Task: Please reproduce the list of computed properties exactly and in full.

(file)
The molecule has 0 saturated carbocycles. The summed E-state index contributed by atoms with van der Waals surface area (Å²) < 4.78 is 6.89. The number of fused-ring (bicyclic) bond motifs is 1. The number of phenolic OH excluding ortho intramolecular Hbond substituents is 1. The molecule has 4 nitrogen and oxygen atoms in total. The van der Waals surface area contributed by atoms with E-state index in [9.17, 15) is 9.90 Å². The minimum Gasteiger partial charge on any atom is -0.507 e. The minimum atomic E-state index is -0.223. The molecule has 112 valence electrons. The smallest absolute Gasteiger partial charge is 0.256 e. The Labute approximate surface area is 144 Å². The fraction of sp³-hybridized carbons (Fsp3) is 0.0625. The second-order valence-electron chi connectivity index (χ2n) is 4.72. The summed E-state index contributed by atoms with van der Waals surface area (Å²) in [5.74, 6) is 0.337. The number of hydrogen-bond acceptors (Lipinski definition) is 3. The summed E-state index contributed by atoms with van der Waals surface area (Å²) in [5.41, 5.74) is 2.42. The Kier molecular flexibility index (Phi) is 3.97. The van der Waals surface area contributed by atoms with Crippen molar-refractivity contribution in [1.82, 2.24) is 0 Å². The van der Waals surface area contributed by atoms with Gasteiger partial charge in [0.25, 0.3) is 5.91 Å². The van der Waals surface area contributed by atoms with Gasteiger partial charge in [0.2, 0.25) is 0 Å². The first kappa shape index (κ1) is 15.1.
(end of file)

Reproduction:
The molecule has 0 saturated carbocycles. The summed E-state index contributed by atoms with van der Waals surface area (Å²) < 4.78 is 6.89. The number of fused-ring (bicyclic) bond motifs is 1. The number of phenolic OH excluding ortho intramolecular Hbond substituents is 1. The molecule has 4 nitrogen and oxygen atoms in total. The van der Waals surface area contributed by atoms with E-state index in [9.17, 15) is 9.90 Å². The minimum Gasteiger partial charge on any atom is -0.507 e. The minimum atomic E-state index is -0.223. The molecule has 112 valence electrons. The smallest absolute Gasteiger partial charge is 0.256 e. The Labute approximate surface area is 144 Å². The fraction of sp³-hybridized carbons (Fsp3) is 0.0625. The second-order valence-electron chi connectivity index (χ2n) is 4.72. The summed E-state index contributed by atoms with van der Waals surface area (Å²) in [5.74, 6) is 0.337. The number of hydrogen-bond acceptors (Lipinski definition) is 3. The summed E-state index contributed by atoms with van der Waals surface area (Å²) in [5.41, 5.74) is 2.42. The Kier molecular flexibility index (Phi) is 3.97. The van der Waals surface area contributed by atoms with Crippen molar-refractivity contribution in [1.82, 2.24) is 0 Å². The van der Waals surface area contributed by atoms with Gasteiger partial charge in [0.25, 0.3) is 5.91 Å². The van der Waals surface area contributed by atoms with Gasteiger partial charge in [0.2, 0.25) is 0 Å². The first kappa shape index (κ1) is 15.1.